Derailment inquiry exposes risk management shortfalls

A great divide exists between those who take proactive action to prevent undesirable events and those who just muddle along and wait until the bad thing happens before belatedly doing anything about it. Construction abounds with examples of both approaches, but unfortunately the outcome of the heads in the sand policy can be fatal.

The potential dangers of the simply reactive approach are clearly seen in the findings of a railway derailment inquiry in Scotland that killed three people last year. The Rail Accident Investigation Branch (RAIB) has produced an interim report into the derailment of the 06.38 Aberdeen to Glasgow passenger train that ran into drainage gravel washed onto the track at Carmont, Aberdeenshire, at 09.38 on 12 August last year, resulting in the deaths of the driver, a conductor and a passenger. All six others in the train were injured.

Other inquiries are being made jointly by Police Scotland, British Transport Police and railway regulator the Office of Rail and Road. Liability for what went wrong has still to be established, but the report raises serious questions that all companies and individuals working in the rail sector need to ask.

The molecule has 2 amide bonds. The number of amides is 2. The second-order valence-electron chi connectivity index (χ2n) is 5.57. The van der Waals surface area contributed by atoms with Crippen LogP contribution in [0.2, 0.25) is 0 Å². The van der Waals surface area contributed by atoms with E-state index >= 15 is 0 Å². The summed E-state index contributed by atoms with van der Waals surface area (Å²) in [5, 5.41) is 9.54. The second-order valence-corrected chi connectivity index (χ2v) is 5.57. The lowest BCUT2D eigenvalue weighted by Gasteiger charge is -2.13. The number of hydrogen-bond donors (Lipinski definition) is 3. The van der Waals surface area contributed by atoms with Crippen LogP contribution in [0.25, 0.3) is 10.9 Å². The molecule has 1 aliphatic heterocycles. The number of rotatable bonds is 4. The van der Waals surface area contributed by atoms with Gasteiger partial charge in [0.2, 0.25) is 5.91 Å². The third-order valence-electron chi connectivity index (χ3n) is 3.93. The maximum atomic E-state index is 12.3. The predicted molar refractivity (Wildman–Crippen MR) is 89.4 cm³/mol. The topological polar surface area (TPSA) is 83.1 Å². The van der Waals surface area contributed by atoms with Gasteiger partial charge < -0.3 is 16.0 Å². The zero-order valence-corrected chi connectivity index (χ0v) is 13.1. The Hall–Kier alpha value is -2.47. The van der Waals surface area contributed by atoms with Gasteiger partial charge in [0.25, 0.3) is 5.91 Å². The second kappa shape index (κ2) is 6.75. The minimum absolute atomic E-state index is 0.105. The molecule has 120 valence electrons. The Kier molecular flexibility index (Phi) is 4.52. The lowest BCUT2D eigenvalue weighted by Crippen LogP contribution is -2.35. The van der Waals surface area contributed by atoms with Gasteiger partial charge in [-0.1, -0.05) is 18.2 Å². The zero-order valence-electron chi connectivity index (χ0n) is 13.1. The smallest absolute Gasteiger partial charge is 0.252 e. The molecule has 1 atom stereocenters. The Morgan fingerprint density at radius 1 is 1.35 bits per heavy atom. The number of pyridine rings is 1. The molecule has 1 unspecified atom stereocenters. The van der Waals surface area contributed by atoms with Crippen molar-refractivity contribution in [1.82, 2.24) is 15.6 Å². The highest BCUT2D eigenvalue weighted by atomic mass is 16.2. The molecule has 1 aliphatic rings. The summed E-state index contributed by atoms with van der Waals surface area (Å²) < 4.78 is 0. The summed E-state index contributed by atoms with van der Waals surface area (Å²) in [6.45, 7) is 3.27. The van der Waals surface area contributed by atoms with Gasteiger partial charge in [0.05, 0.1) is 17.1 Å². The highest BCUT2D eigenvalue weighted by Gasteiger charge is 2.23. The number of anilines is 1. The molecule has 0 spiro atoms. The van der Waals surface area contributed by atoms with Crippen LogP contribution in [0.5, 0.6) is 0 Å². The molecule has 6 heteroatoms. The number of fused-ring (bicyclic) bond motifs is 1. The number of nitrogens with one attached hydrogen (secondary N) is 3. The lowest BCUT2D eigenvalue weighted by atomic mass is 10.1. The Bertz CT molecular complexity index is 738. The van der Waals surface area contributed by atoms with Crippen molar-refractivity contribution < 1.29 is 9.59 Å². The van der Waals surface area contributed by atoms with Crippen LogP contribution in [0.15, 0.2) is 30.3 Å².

What has emerged so far reveals a systemic failure in the risk management and inspection procedures that underpin the maintenance regime of our ageing railway infrastructure, at least on that part of the railway network, but probably UK wide. In this incident heavy rainfall overnight had caused damage to many parts of the railway network in Scotland, but this had not led to any increased cautionary measures on the line this train ran on.

Network Rail has an extreme weather procedure but this required a weather hazard to have been notified the previous day if special measures were to be adopted the next morning. Despite news of heavy rain causing problems elsewhere there was no procedure in place for considering what this might imply for as yet not obviously affected areas.

A landslip had been reported on the line ahead and the train halted for a period, and resumed its journey at slow speed in the affected area before being allowed to pick up again to normal speed and then hitting the gravel washout at 73mph. The RAIB report says that a new drainage system had been installed at Carmont in 2012, (by Carillion, with design input from Arup & Partners Scotland) but only part of the system was recorded on Network Rail’s drain maintenance database. So part of the drainage system had not been inspected at all since 2012. The RAIB report says lack of an effective drainage inspection regime meant that crucial indications of future problems would not have been detected.

The drain’s design and installation are still being investigated but the Carmont report makes it clear that there is little resembling a joined up approach to the maintenance management of the drainage and associated earthworks on our railways. Railway engineers of old who prided themselves on their in depth knowledge of local infrastructure would shudder at this approach.

New procedures have been ushered in since the accident and no doubt the safety level has been increased since then. But there is no clear sign yet that the head in the sand approach that assumes all is well until events prove otherwise has been fully abandoned.

Nick Barrett